Unlicensed clothing collections costing charities millions, regulator warned

08 Feb 2018 News

The majority of charity clothing collections across the UK are unlicensed, according to a complaint to the Fundraising Regulator - something which could be costing the sector tens of millions.

A special feature on clothing collections appears in today's issue of Fundraising Magazine. As part of that feature Michael Lomotey, director of charity bag collection company Clothes Aid, told Fundraising Magazine “more than 60 per cent” of all charity bag collections undertaken in the UK are being done so by unlicensed “bogus operators”.

Lomotey said his staff had personally witnessed hundreds of unlicensed collections, many involving criminal activity. This suggests that many thousands of unlicensed collections are taking place each year.

The charity sector made tens of millions from the sale of collected clothes last year. If fraudulent collections are at the scale Lomotey suggests, they could be costing the sector more than £100m a year.

The British Heart Foundation has previously estimated that its losses alone were as much as £3m a year. Clothes Aid said "bogus operators" could be costing its 12 charity partners more than £1.1m a year in lost income.

Problems include bogus collectors pretending to distribute charity bags, unlicensed partnerships in which collectors take advantage of smaller charities, and outright theft of legitimately distributed bags.

The problem is growing worse as the price of recycled clothing, or rag, continues to rise. But charities have complained for a long time that regulators, councils and the police are failing to enforce the law.

There are also concerns that charity clothing collections are being run by organised criminals. Clothes Aid said its operators witnessed many "criminal incidents" and there are concerns that bogus clothing collections may be using slaves trafficked from Eastern Europe, following an arrest in the North East earlier this year.

The Textile Recycling Association has warned that clothing crime "is a national issue" and has called for a register of licensed collectors.

But Lomotey said that little has changed with regards to cracking down on unlicensed operators, since Clothes Aid wrote to the Fundraising Regulator in January last year.

Clothes Aid's letter addressed to Lord Grade of Yarmouth, chair of the Fundraising Regulator, and written on behalf of the collection organisation by law firm Bates Wells Braithwaite, says 770 individual cases of unlicensed collections were personally witnessed by Clothes Aid employees between 2013 and 2016.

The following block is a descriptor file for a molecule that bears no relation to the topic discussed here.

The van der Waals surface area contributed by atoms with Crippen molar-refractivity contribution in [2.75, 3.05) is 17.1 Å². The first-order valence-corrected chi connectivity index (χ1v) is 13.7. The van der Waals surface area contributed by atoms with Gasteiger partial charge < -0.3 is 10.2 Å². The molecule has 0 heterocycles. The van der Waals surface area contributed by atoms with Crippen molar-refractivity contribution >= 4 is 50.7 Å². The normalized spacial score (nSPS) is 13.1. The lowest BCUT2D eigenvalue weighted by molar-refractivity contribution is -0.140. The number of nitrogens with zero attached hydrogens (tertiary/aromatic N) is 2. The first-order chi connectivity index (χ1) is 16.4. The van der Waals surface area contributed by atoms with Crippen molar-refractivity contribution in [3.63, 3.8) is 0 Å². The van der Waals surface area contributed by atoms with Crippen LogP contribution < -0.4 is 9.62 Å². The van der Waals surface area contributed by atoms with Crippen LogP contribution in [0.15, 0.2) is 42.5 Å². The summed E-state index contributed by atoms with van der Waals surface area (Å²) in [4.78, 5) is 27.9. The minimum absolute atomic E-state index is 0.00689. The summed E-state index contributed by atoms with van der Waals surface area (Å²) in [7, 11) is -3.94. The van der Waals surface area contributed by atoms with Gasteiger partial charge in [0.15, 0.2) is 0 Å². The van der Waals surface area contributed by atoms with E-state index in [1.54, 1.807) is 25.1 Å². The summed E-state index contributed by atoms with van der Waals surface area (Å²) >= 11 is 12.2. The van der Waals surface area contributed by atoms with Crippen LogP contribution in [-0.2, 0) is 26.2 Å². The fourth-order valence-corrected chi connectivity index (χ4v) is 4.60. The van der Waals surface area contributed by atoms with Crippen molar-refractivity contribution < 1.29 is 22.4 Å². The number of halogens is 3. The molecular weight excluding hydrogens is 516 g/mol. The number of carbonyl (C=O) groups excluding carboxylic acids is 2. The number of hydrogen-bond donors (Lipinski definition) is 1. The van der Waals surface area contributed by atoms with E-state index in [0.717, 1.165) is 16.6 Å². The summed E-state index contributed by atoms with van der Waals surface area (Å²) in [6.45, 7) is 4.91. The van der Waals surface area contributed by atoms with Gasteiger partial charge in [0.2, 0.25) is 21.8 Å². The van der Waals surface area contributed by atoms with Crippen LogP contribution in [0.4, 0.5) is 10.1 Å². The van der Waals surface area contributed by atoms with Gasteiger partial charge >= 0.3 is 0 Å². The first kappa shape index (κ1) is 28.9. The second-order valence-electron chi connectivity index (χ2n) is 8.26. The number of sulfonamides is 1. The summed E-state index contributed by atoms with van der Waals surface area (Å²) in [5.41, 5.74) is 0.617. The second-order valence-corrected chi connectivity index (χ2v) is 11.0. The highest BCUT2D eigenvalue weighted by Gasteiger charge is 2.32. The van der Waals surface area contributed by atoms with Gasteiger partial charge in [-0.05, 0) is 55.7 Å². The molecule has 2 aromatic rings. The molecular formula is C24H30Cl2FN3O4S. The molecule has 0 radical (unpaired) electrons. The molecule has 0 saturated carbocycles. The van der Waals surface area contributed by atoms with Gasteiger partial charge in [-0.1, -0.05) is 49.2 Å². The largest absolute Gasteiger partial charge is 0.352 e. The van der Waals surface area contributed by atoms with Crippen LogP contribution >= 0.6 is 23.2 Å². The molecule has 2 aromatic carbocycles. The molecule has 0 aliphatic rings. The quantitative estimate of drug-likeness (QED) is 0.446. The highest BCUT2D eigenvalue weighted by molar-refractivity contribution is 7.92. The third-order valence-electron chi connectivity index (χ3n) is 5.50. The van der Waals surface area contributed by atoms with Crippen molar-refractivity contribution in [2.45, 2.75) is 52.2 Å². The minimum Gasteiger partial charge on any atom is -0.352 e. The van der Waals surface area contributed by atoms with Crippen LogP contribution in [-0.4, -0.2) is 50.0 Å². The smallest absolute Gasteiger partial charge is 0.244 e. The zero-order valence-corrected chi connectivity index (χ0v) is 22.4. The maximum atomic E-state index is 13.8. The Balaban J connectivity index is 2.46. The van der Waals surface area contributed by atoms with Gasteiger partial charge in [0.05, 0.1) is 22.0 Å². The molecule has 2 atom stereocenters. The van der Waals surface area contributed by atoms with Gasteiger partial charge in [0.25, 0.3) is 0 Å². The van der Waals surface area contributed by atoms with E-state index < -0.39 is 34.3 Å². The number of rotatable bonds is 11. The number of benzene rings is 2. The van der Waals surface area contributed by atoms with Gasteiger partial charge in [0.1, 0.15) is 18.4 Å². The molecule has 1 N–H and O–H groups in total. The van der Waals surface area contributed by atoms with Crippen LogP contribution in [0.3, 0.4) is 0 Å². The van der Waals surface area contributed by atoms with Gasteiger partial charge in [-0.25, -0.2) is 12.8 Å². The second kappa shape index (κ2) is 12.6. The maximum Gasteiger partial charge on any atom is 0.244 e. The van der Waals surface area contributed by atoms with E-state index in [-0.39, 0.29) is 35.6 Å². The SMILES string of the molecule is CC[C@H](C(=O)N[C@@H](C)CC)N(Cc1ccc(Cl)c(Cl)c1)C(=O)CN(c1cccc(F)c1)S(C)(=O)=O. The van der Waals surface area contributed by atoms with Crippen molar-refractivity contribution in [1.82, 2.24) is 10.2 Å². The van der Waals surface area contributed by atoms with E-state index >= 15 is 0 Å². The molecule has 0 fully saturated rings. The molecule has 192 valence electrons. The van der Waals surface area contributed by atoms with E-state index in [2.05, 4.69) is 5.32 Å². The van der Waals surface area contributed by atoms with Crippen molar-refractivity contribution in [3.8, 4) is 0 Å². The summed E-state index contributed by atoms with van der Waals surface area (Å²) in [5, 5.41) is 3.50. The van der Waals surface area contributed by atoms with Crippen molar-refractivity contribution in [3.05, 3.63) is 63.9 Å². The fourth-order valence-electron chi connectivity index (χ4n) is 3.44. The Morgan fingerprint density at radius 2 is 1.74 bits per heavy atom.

"Our client highlights that these records show only collections that occur at the same time as licensed Clothes Aid collections," the letter said. "Therefore, Clothes Aid considers that it is quite safe to extrapolate that, nationally, many more collections are illegal."  

At the time, the Fundraising Regulator said the matter was “an issue for the police”. However, it has since clarified that its remit “covers clothing collection bags where the collection is carried out on behalf of a charity, or the company acts a commercial participator”.

‘Crooks are coming out of the woodwork again’

Lomotey says the sector has allowed unlicensed operators to continue to collect bags under the auspices of charity and sell them on for profit while giving the bare minimum back to the cause.

“It’s been an issue for many years," he said. "There’s been problems with theft; problems with serious and organised networks of people stealing donations. We got so far with it, but there wasn’t enough clamping down. We took our eye off the ball, and what we’ve seen now is a bit of a resurgence.

“The crooks are coming back out of the woodwork, and do you know why? Because there’s not enough enforcement of the regulations.”

This story was taken from a wider investigation into the re-emergence of unlicensed charity bag collections. The feature can be found in full as part of the February edition of February Magazine, which lands today.



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